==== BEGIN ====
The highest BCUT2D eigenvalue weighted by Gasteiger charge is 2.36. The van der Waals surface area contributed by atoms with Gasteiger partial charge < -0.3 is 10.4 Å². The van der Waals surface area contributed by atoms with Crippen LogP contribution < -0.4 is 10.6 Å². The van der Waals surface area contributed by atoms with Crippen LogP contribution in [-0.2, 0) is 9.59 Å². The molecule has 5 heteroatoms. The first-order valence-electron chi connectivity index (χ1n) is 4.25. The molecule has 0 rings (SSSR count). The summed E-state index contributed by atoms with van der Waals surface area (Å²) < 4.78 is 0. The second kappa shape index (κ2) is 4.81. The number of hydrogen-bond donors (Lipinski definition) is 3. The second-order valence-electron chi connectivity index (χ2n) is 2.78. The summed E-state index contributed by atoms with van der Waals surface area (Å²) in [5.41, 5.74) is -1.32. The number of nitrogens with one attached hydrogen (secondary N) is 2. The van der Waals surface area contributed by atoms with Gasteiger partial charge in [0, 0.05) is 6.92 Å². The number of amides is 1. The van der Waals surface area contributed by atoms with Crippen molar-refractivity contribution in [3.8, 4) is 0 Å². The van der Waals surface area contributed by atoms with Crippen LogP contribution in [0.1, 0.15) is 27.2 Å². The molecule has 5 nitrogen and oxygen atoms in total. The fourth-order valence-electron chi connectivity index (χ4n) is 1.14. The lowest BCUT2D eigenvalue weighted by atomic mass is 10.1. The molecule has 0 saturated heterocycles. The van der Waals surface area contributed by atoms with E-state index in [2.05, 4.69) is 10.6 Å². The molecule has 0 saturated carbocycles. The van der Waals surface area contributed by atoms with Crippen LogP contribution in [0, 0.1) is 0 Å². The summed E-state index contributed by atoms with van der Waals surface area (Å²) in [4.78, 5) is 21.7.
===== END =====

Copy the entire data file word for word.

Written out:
The highest BCUT2D eigenvalue weighted by Gasteiger charge is 2.36. The van der Waals surface area contributed by atoms with Gasteiger partial charge < -0.3 is 10.4 Å². The van der Waals surface area contributed by atoms with Crippen LogP contribution < -0.4 is 10.6 Å². The van der Waals surface area contributed by atoms with Crippen LogP contribution in [-0.2, 0) is 9.59 Å². The molecule has 5 heteroatoms. The first-order valence-electron chi connectivity index (χ1n) is 4.25. The molecule has 0 rings (SSSR count). The summed E-state index contributed by atoms with van der Waals surface area (Å²) < 4.78 is 0. The second kappa shape index (κ2) is 4.81. The number of hydrogen-bond donors (Lipinski definition) is 3. The second-order valence-electron chi connectivity index (χ2n) is 2.78. The summed E-state index contributed by atoms with van der Waals surface area (Å²) in [5.41, 5.74) is -1.32. The number of nitrogens with one attached hydrogen (secondary N) is 2. The van der Waals surface area contributed by atoms with Gasteiger partial charge in [0, 0.05) is 6.92 Å². The number of amides is 1. The van der Waals surface area contributed by atoms with Crippen molar-refractivity contribution in [3.8, 4) is 0 Å². The van der Waals surface area contributed by atoms with Crippen LogP contribution in [0.1, 0.15) is 27.2 Å². The molecule has 5 nitrogen and oxygen atoms in total. The fourth-order valence-electron chi connectivity index (χ4n) is 1.14. The lowest BCUT2D eigenvalue weighted by atomic mass is 10.1. The molecule has 0 saturated heterocycles. The van der Waals surface area contributed by atoms with E-state index in [2.05, 4.69) is 10.6 Å². The molecule has 0 saturated carbocycles. The van der Waals surface area contributed by atoms with Crippen LogP contribution in [0, 0.1) is 0 Å². The summed E-state index contributed by atoms with van der Waals surface area (Å²) in [4.78, 5) is 21.7.